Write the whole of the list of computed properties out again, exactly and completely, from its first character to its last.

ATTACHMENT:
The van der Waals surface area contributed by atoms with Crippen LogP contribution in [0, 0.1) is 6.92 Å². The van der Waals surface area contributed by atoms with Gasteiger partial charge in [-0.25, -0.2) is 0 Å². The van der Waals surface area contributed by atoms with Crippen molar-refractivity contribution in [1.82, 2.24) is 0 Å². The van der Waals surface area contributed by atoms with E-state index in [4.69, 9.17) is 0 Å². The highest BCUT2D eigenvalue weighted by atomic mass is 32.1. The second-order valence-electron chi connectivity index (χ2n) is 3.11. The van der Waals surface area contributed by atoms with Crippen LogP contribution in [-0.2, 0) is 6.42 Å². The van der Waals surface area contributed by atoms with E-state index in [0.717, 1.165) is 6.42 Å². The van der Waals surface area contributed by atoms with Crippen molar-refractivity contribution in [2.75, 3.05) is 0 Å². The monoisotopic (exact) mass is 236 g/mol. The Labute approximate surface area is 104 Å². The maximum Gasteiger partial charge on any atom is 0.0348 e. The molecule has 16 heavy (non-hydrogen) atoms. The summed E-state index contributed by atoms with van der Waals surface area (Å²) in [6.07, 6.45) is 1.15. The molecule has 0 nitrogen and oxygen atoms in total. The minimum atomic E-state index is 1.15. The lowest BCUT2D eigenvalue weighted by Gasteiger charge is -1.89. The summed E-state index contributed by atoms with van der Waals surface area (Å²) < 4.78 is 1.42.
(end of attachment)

The van der Waals surface area contributed by atoms with Crippen LogP contribution in [0, 0.1) is 6.92 Å². The van der Waals surface area contributed by atoms with Gasteiger partial charge in [-0.25, -0.2) is 0 Å². The van der Waals surface area contributed by atoms with Crippen molar-refractivity contribution in [1.82, 2.24) is 0 Å². The van der Waals surface area contributed by atoms with E-state index in [4.69, 9.17) is 0 Å². The highest BCUT2D eigenvalue weighted by atomic mass is 32.1. The second-order valence-electron chi connectivity index (χ2n) is 3.11. The van der Waals surface area contributed by atoms with Crippen LogP contribution in [-0.2, 0) is 6.42 Å². The van der Waals surface area contributed by atoms with E-state index in [0.717, 1.165) is 6.42 Å². The van der Waals surface area contributed by atoms with Crippen molar-refractivity contribution in [2.75, 3.05) is 0 Å². The monoisotopic (exact) mass is 236 g/mol. The Labute approximate surface area is 104 Å². The maximum Gasteiger partial charge on any atom is 0.0348 e. The molecule has 16 heavy (non-hydrogen) atoms. The summed E-state index contributed by atoms with van der Waals surface area (Å²) in [6.07, 6.45) is 1.15. The molecule has 0 nitrogen and oxygen atoms in total. The minimum atomic E-state index is 1.15. The lowest BCUT2D eigenvalue weighted by Gasteiger charge is -1.89. The summed E-state index contributed by atoms with van der Waals surface area (Å²) < 4.78 is 1.42.